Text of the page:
Found 6 article(s) for author 'Demonetization'

Cash and the Economy: Evidence from India’s Demonetization

Cash and the Economy: Evidence from India’s Demonetization. Gita Gopinath, Gabriel Chodorow-Reich, December 13, 2018, Paper, “We analyze a unique episode in the history of monetary economics, the 2016 Indian “demonetization.” This policy made 86% of cash in circulation illegal tender overnight, with new notes gradually introduced over the next several months. We present a model of demonetization where agents hold cash both to satisfy a cash-in-advance constraint and for tax evasion purposes. We test the predictions of the model in the cross-section of Indian districts using several novel data sets including: a data set containing the geographic distribution of demonetized and new notes for causal inference; nightlights data and employment surveys to measure economic activity including in the informal sector; debit/credit cards and e-wallet transactions data; and banking data on deposit and credit growth. Districts experiencing more severe demonetization had relative reductions in economic activity, faster adoption of alternative payment technologies, and lower bank credit growth. The cross-sectional responses cumulate to a contraction in employment and nightlights-based output due to demonetization of 2 p.p. and of bank credit of 2 p.p. in 2016Q4 relative to their counterfactual paths, effects which dissipate over the next few months. We use our model to show these cumulated effects are a lower bound for the aggregate effects of demonetization. We conclude that unlike in the cashless limit of new-Keynesian models, in modern India cash serves an essential role in facilitating economic activity.Link

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Assessing Impact Of Demonetisation Remains A Moving Target

Assessing Impact Of Demonetisation Remains A Moving Target. Gita Gopinath, December 23, 2016, Video, “India’s experiment with demonetisation, the largest such exercise ever undertaken, has caught the attention of global economists. From former U.S. Treasury Secretary Larry Summers, who raised questions about how successful the move will be in curbing corruption, to Harvard Professor Kenneth Rogoff, who advised emerging economies not to ‘try this at home.’Link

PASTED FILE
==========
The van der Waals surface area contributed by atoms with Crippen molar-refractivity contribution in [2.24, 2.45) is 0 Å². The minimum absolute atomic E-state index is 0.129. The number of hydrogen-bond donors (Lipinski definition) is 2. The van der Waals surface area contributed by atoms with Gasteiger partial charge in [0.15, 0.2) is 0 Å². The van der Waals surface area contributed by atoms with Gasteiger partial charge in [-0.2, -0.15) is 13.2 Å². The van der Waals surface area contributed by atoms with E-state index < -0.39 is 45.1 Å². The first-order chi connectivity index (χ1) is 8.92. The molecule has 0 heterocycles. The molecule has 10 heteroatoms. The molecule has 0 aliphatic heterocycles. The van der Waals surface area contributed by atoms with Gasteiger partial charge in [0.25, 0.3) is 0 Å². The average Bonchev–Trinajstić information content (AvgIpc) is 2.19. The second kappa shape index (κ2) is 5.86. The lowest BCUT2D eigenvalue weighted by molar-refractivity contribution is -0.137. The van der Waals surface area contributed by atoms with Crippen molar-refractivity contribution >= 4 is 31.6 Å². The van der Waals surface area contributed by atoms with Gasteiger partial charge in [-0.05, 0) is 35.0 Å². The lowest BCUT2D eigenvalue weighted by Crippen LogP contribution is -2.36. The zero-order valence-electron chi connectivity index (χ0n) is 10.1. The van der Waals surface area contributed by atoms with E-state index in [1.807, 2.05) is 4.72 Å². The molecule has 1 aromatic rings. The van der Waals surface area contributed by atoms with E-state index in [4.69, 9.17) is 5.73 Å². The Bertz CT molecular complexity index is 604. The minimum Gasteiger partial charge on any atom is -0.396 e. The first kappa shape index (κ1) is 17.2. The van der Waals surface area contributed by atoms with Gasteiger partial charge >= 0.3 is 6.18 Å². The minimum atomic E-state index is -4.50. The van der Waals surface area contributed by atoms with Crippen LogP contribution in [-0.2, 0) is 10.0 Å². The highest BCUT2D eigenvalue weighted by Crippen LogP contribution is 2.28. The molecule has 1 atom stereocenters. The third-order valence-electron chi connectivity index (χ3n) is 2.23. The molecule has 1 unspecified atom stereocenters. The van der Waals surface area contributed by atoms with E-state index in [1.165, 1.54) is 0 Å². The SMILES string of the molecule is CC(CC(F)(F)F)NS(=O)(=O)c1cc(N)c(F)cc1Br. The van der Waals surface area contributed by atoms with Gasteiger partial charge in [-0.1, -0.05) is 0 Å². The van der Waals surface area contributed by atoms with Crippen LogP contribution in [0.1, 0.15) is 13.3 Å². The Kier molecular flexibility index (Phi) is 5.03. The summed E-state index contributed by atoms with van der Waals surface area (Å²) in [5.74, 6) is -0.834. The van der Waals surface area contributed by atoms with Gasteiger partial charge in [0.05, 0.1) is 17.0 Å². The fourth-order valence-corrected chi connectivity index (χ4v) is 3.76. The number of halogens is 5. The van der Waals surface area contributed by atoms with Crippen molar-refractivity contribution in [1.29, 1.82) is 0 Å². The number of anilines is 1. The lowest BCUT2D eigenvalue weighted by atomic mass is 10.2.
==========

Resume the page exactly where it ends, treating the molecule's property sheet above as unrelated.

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Demonetization on Five Continents

Demonetization on Five Continents. Jeffrey Frankel, December 22, 2016, Opinion, “Around the world, several countries are currently undergoing “demonetization,” or currency reforms in which the government removes banknotes of a certain denomination from circulation and replaces them with new notes. Governments pursue demonetization for a variety of reasons, and some of the recent initiatives are going better than others.Link

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Demonetization Dos and Don’ts

Demonetization Dos and Don’ts. Gita Gopinath, November 27, 2016, Opinion, “On November 8, at 8:15 in the evening, Indian Prime Minister Narendra Modi’s government announced that, at the stroke of midnight, all 500- and 1,000-rupee notes in circulation would no longer be considered legal tender, and would need to be exchanged for new 500- and 2,000-rupee notes. Modi’s “demonetization” intervention affected 85% of the money in circulation in India. It was an unprecedented move, whether in India or almost anywhere else, and it is by far Modi’s boldest policy intervention to date.Link

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Most sweeping change in currency policy in the world in decades

Most sweeping change in currency policy in the world in decades. Lawrence Summers, November 21, 2016, Opinion, “One of us (Larry) has long advocated the abolition of the $100 note in the US context and the 500 euro note (aka the Bin Laden) in the European context. We assumed the next step after the ECB’s announcement that the 500 euro note would be phased out would be discussion of the $100 bill and of the particularly pernicious 1000 Swiss franc note.Link

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India’s Currency Exchange and The Curse of Cash

India’s Currency Exchange and The Curse of Cash. Kenneth Rogoff, November 17, 2016, Opinion, “On the same day that the United States was carrying out its 2016 presidential election, India’s Prime Minister, Narendra Modi, announced on national TV that the country’s two highest-denomination notes, the 500 and 1000 rupee (worth roughly $7.50 and $15.00) would no longer be legal tender by midnight that night, and that citizens would have until the end of the year to surrender their notes for new ones. His stated aim was to fight “black money”: cash used for tax evasion, crime, terror, and corruption. It was a bold, audacious move to radically alter the mindset of an economy where less than 2% of citizens pay income tax, and where official corruption is endemic.Link

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